HSBC scandal: MPs launch inquiry following claims that the bank helped clients dodge tax

Sarah Spickernell
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Documents were leaked by a whistleblower in 2007 (Source: Getty)
The Public Accounts Committee is launching an investigation following claims that HSBC helped wealthy clients "evade" tax.
The committee, which was set up to oversee government expenditures, will require HSBC to give evidence to a panel of MPs.
Margaret Hodge, chair of the committee, said during a speech at the House of Commons this afternoon that the launch was “urgent”.
"The Public Accounts Committee will be launching an urgent inquiry to which we will require HSBC to give evidence - and we will order them if necessary,” she said.
Yesterday, it was revealed that HSBC’s Swiss private banking arm helped wealthy customers evade millions of pounds in tax. Documents released by a whistleblower who worked for the bank in Geneva at the time were shared with French newspaper Le Monde, and subsequently with 50 other media outlets.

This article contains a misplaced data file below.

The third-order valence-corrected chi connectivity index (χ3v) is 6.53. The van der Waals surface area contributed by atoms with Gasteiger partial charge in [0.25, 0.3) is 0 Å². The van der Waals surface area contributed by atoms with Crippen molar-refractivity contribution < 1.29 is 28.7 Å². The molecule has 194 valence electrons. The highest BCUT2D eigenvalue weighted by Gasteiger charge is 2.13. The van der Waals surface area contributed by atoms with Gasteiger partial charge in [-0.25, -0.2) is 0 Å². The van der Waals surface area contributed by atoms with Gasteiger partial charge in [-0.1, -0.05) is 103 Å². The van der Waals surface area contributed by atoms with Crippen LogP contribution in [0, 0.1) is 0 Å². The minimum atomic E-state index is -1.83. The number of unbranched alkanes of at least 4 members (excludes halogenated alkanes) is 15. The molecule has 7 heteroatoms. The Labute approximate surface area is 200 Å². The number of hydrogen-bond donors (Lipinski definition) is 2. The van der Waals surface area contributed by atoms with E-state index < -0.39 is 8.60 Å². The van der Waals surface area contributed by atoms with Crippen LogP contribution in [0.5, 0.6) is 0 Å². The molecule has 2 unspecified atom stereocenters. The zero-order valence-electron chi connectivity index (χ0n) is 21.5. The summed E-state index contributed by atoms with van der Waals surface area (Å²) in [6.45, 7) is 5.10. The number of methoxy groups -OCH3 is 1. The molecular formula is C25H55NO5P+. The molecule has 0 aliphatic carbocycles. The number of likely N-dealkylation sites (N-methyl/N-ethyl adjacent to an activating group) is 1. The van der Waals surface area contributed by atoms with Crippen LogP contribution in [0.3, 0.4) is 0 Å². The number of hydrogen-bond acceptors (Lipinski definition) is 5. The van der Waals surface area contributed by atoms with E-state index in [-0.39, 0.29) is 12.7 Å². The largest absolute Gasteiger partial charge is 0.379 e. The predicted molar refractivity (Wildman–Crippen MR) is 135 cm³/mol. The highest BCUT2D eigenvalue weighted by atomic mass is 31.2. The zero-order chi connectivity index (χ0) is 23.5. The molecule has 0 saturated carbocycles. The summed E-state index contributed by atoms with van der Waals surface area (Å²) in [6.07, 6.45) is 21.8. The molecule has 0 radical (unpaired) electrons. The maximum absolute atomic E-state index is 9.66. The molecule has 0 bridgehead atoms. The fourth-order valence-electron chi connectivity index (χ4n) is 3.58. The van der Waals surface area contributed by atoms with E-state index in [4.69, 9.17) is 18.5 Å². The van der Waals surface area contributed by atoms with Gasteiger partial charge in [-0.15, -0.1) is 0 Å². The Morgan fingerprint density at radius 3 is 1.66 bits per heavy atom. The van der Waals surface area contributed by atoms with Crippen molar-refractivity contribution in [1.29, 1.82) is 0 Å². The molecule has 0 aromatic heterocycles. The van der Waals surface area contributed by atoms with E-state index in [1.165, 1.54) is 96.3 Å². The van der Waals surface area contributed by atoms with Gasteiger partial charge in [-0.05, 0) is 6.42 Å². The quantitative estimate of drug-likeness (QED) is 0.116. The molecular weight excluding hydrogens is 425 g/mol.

However, HSBC quickly released a statement saying the while it had made mistakes in the past, the bank had “fundamentally changed”.
"We acknowledge that the compliance culture and standards of due diligence in HSBC's Swiss private bank, as well as the industry in general, were significantly lower than they are today," it said.

Hodge blames HMRC

Earlier today, Hodge publicly blamed HMRC for not acting quickly enough to punish known culprits..
“You are left wondering, as you see the enormity of what has been going on, what it actually takes to bring a tax cheat to court. If it had been a benefit cheat it would have been up for court years ago.”
Yesterday, HMRC said it had already acted on the list of tax evaders given to them in 2010, and that more than £135m had already been paid in tax, interest and penalties as a result.

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